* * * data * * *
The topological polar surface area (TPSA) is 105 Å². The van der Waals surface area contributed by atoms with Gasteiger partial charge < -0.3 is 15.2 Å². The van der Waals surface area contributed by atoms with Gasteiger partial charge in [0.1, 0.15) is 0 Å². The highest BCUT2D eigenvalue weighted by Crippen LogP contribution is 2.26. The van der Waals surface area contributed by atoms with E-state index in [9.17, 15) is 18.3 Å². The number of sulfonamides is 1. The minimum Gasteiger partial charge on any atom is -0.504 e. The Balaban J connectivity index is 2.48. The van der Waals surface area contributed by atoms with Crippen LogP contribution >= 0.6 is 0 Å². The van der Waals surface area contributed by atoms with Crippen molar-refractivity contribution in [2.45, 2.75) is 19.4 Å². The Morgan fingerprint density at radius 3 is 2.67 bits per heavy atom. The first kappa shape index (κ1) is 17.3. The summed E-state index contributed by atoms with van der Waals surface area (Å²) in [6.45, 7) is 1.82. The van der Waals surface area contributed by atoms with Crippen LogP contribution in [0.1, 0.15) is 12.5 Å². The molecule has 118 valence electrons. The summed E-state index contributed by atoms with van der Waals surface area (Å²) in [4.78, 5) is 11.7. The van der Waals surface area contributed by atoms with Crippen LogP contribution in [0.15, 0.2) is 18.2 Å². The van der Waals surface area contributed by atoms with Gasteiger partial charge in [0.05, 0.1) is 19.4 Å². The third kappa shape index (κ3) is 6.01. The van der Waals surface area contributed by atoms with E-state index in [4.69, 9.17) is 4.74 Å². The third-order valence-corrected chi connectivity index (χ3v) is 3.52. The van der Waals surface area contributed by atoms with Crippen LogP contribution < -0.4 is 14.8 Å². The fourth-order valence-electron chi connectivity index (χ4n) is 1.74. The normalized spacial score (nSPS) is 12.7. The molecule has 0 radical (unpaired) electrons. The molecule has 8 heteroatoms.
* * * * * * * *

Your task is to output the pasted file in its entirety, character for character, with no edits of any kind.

The topological polar surface area (TPSA) is 105 Å². The van der Waals surface area contributed by atoms with Gasteiger partial charge < -0.3 is 15.2 Å². The van der Waals surface area contributed by atoms with Gasteiger partial charge in [0.1, 0.15) is 0 Å². The highest BCUT2D eigenvalue weighted by Crippen LogP contribution is 2.26. The van der Waals surface area contributed by atoms with E-state index in [9.17, 15) is 18.3 Å². The number of sulfonamides is 1. The minimum Gasteiger partial charge on any atom is -0.504 e. The Balaban J connectivity index is 2.48. The van der Waals surface area contributed by atoms with Crippen LogP contribution >= 0.6 is 0 Å². The van der Waals surface area contributed by atoms with Crippen molar-refractivity contribution in [2.45, 2.75) is 19.4 Å². The Morgan fingerprint density at radius 3 is 2.67 bits per heavy atom. The first kappa shape index (κ1) is 17.3. The summed E-state index contributed by atoms with van der Waals surface area (Å²) in [6.45, 7) is 1.82. The van der Waals surface area contributed by atoms with Crippen LogP contribution in [0.1, 0.15) is 12.5 Å². The molecule has 118 valence electrons. The summed E-state index contributed by atoms with van der Waals surface area (Å²) in [4.78, 5) is 11.7. The van der Waals surface area contributed by atoms with Crippen LogP contribution in [0.15, 0.2) is 18.2 Å². The van der Waals surface area contributed by atoms with Gasteiger partial charge in [0.05, 0.1) is 19.4 Å². The third kappa shape index (κ3) is 6.01. The van der Waals surface area contributed by atoms with E-state index in [4.69, 9.17) is 4.74 Å². The third-order valence-corrected chi connectivity index (χ3v) is 3.52. The van der Waals surface area contributed by atoms with Crippen LogP contribution < -0.4 is 14.8 Å². The fourth-order valence-electron chi connectivity index (χ4n) is 1.74. The normalized spacial score (nSPS) is 12.7. The molecule has 0 radical (unpaired) electrons. The molecule has 8 heteroatoms.